LEON RUSSELL – ” The Albums “

Posted: May 5, 2020 in CLASSIC ALBUMS, MUSIC
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In 1972-73, Leon Russell released two albums about as far apart on the musical spectrum as they could be. “Carney” was an ambitious concept album with flashes of psychedelia. ‘Hank Wilson‘s Back!”, brought him back to his rockabilly/country roots. One is seriously ambitious. The other is just serious fun.

The dramatic shift between the two reflected Leon Russell’s multi-genre reach and aspirations as well as the changing musical times. But what drove both was his need to try on different personas, to figure out how to deal with the sudden glare of the spotlight fame brought him in the early 1970s. In a musical sense, Leon Russell was asking, “Who am I really?” And the answer to that question was anything but simple, In the Early Days Leon Russell had, he admitted freely, “huge stage fright.”

Sure, back in his early Tulsa days he started working in bars and clubs when he was severely underage… like fourteen. But when he graduated from high school, his band the Starlighters hit the road for two months to back Jerry Lee Lewis, one of rock and roll’s most aggressive onstage performers. That was the first time, but far from the last, that Russell would play straw boss for a scenery-chewing front man.

When the seventeen-year-old moved to L.A., his multi-instrumental talents—this child prodigy studied classical piano, could play tenor sax or xylophone, and took guitar lessons from the one and only James Burton made him a go-to session guy. He thrived in the studio. Everyone knows he did literally thousands of sessions for a phone book’s worth of artists. But he always kept his own level-headed perspective. “I was a jobber, like an air-conditioning installer,” he told one interviewer. “You need air-conditioning? Call this guy. People called me to do what I did.”

When Russell migrated to the house band for TV’s Shindig in 1964, he transferred his skills, once again helping to organize musical backing for a weekly cavalcade of pop stars. Revealingly, in 1967 he built his first home studio. Not long after, he started Shelter Records, his own label, with partner Denny Cordell. Over time, Shelter would release records by the likes Freddie King, J.J. Cale, the Gap Band, and Tom Petty and the Heartbreakers.

It’s as if Russell was building his own musical ecosystem where he could do what he loved most—write, record, and produce. Russell was a control freak in the studio and onstage. He was intuitively finicky about details others didn’t know they’d missed. It made him an excellent producer and bandleader. Shelter Records was barely open when Delaney Bramlett, an ex-Shindogs colleague, tapped Russell for the floating cast of characters that toured as Delaney & Bonnie and Friends. Then he got a panicky call from Joe Cocker, whose ‘Joe Cocker!. album he’d co-produced.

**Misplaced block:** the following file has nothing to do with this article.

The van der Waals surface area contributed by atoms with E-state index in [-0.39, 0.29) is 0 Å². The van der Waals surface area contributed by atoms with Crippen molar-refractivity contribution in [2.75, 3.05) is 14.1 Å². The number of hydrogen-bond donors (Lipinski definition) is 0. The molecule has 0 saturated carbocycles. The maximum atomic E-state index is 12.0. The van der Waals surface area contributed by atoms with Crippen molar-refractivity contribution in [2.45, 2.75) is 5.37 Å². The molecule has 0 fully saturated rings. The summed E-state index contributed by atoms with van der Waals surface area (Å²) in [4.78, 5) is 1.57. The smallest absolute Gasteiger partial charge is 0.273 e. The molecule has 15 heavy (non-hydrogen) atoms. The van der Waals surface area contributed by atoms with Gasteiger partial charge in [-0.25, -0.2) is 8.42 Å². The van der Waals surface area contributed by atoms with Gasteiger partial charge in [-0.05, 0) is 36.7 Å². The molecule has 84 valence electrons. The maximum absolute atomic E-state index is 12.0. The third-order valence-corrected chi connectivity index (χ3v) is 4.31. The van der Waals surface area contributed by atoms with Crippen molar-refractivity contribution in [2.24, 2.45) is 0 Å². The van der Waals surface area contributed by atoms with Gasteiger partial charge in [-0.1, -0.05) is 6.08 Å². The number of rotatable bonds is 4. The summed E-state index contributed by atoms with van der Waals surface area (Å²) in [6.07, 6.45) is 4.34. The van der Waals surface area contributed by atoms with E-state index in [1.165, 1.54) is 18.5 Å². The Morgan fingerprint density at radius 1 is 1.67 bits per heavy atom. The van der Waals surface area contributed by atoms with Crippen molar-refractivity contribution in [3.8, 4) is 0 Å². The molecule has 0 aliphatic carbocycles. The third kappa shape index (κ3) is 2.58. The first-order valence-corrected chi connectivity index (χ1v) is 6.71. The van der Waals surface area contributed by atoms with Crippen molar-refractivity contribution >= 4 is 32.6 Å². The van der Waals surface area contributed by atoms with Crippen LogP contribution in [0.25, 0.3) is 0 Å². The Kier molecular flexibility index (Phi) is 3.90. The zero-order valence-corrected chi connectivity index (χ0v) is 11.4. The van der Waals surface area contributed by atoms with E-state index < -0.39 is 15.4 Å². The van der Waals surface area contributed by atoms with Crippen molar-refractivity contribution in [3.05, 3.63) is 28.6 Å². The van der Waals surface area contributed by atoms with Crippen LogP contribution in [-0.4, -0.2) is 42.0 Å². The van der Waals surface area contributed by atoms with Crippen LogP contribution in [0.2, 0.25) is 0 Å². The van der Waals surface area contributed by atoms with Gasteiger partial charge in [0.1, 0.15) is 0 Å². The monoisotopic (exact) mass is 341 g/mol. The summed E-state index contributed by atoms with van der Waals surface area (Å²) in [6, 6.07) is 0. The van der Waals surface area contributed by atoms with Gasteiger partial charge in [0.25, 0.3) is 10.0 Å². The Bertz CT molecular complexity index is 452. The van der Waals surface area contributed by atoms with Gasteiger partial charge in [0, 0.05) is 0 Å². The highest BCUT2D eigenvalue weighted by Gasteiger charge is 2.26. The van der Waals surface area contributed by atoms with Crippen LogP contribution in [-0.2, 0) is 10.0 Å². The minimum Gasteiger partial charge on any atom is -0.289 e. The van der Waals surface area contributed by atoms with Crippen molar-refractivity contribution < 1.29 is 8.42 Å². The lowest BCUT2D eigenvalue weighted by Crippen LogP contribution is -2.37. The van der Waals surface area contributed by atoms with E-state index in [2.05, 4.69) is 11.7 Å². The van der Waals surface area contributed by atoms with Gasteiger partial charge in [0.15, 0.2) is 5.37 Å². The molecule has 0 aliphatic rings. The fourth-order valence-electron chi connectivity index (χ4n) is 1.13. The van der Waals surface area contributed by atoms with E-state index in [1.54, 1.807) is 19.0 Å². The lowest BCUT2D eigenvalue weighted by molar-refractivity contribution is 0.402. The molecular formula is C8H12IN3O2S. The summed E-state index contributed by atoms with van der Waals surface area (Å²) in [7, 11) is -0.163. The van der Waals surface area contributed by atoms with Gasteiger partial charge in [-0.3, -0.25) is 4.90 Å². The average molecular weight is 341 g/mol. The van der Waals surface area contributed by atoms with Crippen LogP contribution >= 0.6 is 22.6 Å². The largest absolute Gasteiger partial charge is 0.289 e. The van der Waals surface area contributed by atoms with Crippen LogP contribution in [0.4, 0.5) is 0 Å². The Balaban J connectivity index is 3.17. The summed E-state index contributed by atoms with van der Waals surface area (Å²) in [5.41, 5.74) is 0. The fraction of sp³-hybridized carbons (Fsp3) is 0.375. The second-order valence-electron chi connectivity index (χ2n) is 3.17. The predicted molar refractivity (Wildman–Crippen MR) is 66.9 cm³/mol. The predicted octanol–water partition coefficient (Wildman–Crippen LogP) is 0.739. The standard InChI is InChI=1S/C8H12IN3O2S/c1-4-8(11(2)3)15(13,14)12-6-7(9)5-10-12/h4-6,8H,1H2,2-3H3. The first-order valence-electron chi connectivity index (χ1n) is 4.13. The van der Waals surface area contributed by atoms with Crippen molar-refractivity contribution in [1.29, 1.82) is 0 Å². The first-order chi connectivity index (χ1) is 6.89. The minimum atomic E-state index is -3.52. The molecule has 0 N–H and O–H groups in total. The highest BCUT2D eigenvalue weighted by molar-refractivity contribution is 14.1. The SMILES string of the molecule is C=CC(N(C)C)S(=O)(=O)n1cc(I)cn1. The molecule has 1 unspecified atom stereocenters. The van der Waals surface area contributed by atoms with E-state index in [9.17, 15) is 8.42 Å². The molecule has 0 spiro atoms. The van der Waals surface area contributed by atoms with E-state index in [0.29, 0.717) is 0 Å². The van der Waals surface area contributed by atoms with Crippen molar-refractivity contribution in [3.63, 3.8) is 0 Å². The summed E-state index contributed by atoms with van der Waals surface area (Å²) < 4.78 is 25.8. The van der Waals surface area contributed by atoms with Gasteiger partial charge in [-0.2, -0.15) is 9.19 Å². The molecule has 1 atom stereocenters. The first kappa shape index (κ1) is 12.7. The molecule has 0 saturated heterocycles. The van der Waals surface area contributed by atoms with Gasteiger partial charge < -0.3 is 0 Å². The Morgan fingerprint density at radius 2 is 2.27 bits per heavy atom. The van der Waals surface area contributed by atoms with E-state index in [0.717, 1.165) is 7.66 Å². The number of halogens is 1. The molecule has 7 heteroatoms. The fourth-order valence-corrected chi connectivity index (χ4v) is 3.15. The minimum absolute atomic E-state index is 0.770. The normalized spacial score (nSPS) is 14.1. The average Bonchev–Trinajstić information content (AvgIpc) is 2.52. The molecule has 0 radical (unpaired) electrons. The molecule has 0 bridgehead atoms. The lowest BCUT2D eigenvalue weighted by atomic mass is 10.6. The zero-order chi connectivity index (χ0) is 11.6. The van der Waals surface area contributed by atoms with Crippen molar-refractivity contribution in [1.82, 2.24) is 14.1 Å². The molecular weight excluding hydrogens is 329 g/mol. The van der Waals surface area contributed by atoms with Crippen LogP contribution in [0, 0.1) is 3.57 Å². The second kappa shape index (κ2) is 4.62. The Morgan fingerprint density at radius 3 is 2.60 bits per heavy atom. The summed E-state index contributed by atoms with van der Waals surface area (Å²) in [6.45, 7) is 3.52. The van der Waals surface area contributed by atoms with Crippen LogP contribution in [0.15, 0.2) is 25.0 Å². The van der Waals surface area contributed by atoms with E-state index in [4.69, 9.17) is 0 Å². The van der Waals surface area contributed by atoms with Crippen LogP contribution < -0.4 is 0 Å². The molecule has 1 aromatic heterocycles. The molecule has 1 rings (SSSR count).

Joe Cocker had parted ways with his Grease Band, partly because he didn’t want to tour. Whoops! His management informed him they’d set up three months on the road. Suddenly Cocker needed a new touring band… in a week. Russell pulled together pals from the Friends and added a horn section and background vocalists to create Mad Dogs & Englishmen. The number of folks onstage could hit fifteen or so, but Russell was always in control… and usually out of the spotlight.

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Leon Russell

His debut album, came out while he was ramrodding Cocker’s travelling circus. The album’s personnel bristled with A-listers: Eric Clapton, George Harrison, Steve Winwood, Mick Jagger, Bill Wyman, Charlie Watts, and so on. It had his take on “Delta Lady” which Cocker had a top 100 hit with. And “A Song for You” which became an instant classic; eventually somewhere between one and two hundred other artists would cover it.

When Cocker’s tour was done, the documentary Mad Dogs and Englishmen focused its spotlight on Russell and made him a star almost despite himself. Then he had to tour to support his own album for the first time. Along the way, he appeared at the Fillmore with admirer Elton John, who’d later play a crucial role in his last “comeback,” and made the rounds of TV shows to promote sales. Watch those appearances now, and you can see he’s trying out a public persona to deal with a sudden fame that kept growing after mega-events like the 1971 Concert for Bangladesh.

His sense of reserve wasn’t new or an afterthought. Leon Russell was a stage name; Claude Russell Bridges never legally changed his handle, because it offered him some mental insulation.

As he put it, “It’s handy. I can be a different person for a while.”

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With ‘Carney’, his third album, Leon Russell, Joe Cocker’s Master of Space and Time and victim of acute stage fright, pulled the curtain back on his unexpected stardom.

It was 1972, the apex of the age of concept albums, too many of which were flatulent self-indulgence—which may be a big reason that ‘Carney’ these days is virtually forgotten, except for its hit “Tight Rope” Another is that the album is challenging. Until ‘Carney’, Russell’s primary musical calling card was his usually sunny roots-rock directness. Here his songs gather ingredients of classic rock to veer determinedly into a layered complexity and dark vision that can flummox those expectations.

Take “Acid Annapolis To most critics, this experimental psychedelic flight of wordless swoops and chittering sonics verged on seeming trite even at the time. But you can also hear it as an abstract comment on this concept album’s central themes: the gaps between perception and reality, between public and private faces—fundamental human traits that both unite and divide us.